I read Shūsaku Endō’s Silence a few months ago, and at the end of chapter four, made a long annotation that opened, “In this letter, we are beginning to see that grace lies in the silence.”
There was never silence or stillness at Mass for me growing up. I was, and am, afflicted with attention deficit disorder. For a long time, my family worshipped in the gym of the local Catholic school, crammed into folding chairs, kneeling, standing, and watching Father Joe turn purple during a homily on compassion. For me, Mass was a test of endurance. I could never find the peace the nuns told us about in CCD. Although I'd learned what each part of the Mass meant, I couldn't linger on what was happening in front of me. I raced ahead in the missalette, willing the priest to speak as fast as I read. My restlessness never left enough room for grace to find its way in.
When I was eleven, a new church opened and we moved out of the gym. I remember two things. One was that Jesus was nailed to the cross through the wrists, which one of the priests explained was historically accurate because the hands wouldn't support His weight and nails would rip through them. The other was the old lady I sat next to one day, frail as her black lace mantilla. She had an honest-to-God missal, which I'd heard of but had never seen. It was in Latin. I immediately thought her the most Catholic woman on earth.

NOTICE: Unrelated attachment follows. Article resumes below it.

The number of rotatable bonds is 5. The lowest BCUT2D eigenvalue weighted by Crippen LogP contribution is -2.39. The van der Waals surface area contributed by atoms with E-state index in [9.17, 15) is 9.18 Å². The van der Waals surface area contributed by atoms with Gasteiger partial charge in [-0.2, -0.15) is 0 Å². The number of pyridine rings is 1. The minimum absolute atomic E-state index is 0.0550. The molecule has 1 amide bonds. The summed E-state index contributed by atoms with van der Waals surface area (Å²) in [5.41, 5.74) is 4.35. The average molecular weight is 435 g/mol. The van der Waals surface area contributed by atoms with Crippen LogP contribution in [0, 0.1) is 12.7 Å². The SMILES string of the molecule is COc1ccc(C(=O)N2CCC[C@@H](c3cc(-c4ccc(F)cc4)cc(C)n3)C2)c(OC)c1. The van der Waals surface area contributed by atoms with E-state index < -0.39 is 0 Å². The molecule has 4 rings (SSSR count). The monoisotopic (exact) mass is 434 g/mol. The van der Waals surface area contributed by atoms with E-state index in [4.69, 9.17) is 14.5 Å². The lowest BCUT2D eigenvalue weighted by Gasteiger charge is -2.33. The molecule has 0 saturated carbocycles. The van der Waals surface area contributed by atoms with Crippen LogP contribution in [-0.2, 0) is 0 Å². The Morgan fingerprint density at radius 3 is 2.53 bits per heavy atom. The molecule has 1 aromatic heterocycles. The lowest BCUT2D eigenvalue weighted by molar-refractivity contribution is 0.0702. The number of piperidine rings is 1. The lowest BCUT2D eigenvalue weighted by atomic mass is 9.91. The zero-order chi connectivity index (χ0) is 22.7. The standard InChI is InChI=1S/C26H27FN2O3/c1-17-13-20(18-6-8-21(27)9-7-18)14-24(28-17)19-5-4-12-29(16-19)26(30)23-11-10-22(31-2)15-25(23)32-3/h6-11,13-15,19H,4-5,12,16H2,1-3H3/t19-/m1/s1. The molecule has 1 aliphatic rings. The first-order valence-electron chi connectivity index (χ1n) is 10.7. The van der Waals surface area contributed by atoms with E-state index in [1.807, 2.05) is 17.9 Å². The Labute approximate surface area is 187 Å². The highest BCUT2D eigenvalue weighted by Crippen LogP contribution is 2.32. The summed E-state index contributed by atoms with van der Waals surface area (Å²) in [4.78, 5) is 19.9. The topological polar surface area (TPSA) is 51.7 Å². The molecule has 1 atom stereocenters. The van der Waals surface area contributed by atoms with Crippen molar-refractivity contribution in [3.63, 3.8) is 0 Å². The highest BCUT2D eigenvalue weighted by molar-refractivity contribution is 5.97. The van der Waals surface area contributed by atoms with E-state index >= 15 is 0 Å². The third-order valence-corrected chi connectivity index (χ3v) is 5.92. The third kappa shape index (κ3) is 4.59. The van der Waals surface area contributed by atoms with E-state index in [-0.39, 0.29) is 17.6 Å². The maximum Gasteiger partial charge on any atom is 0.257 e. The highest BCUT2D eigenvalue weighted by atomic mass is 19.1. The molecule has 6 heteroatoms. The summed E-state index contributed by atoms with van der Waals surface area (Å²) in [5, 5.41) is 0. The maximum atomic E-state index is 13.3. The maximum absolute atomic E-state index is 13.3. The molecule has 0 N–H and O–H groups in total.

Later, as an adult, I attended Mass in fits and spurts, always seeking the shortest service. My wife and I managed to stay involved just enough for our sons to be baptized and receive communion, but I was just checking the boxes. So I tried living and experiencing my faith in other ways. I mimicked the church's outreach. I went into journalism because I thought I could help people. I read Flannery O’Connor. And I recalled how much I loved my religion classes in high school, where my teachers stressed morality over theology and questioning over conformity.
Then, three or four years ago, on a whim, I attended Latin Mass at St. Mary’s Cathedral in Austin, Texas. Just a block from the State Capitol, St. Mary’s is modest, with bare wood pews and a sanctuary set back from the congregation. I paged through a blue book that had Latin text on one page and English text on the facing page, with stage directions and illustrations in the margins.
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